I rarely see movies these days, because most are evil, stupid, disgusting, and, more unforgivably, because most are dull, but when bug exterminators drove me and several guests, including young children, from my house for an afternoon, we beguiled away the hours at the local matinee.
Great was our fortune, for we saw a showing of DC League of Super Pets. It was charming, but not deep, with one or two moments of sincere emotion, much lighthearted fun.
Yes, there are the obligatory leftwing sucker-punches or public service announcements in favor of unsightly sexual perversion, but these are minor and few. Nonetheless, they are there, so please find the Chinese or Arabian cut of this film, if it exists. Why the filth is edited out for our enemies but showered on our children, I leave for the reader to deduce.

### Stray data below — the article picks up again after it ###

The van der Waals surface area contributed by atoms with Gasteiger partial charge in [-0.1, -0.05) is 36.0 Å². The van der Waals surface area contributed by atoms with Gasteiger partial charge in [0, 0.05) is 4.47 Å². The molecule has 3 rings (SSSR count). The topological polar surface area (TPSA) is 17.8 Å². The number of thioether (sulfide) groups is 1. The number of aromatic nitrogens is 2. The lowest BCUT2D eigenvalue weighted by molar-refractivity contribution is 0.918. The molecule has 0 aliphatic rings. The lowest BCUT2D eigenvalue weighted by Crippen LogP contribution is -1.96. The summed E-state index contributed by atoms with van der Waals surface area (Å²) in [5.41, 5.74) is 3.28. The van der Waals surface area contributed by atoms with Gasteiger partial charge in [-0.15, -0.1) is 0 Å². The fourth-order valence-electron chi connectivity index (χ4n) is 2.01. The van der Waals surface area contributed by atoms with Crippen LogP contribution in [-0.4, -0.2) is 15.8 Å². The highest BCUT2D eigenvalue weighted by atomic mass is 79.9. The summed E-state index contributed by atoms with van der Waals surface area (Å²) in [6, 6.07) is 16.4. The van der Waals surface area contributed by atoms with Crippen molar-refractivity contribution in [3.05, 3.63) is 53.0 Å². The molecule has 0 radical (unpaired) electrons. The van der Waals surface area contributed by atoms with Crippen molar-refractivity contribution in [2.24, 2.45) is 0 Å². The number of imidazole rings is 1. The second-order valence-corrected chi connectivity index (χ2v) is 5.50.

You have to love dogs to love this film, and you have to think stupid dogs are lovable. Since this is most of humanity, the film should do well.
It comes as no surprise to fanboys that the League of Super-Pets is canonical to silver age DC comics. Almost.
Yes, True Believers, there was indeed a line-up of pets who were inducted as an auxiliary to the Legion of Super-Heroes of the 30th Century (now the 31st).
It consisted of Krypto the Super-Dog, Streaky the Super-Cat, Beppo the Super-Monkey, and I cannot for love or money remember the name of the Super-Horse.
But I think he was a magic centaur horse that turned into a human due to a curse at certain times of the day or something, or due to the approach of a magic comet.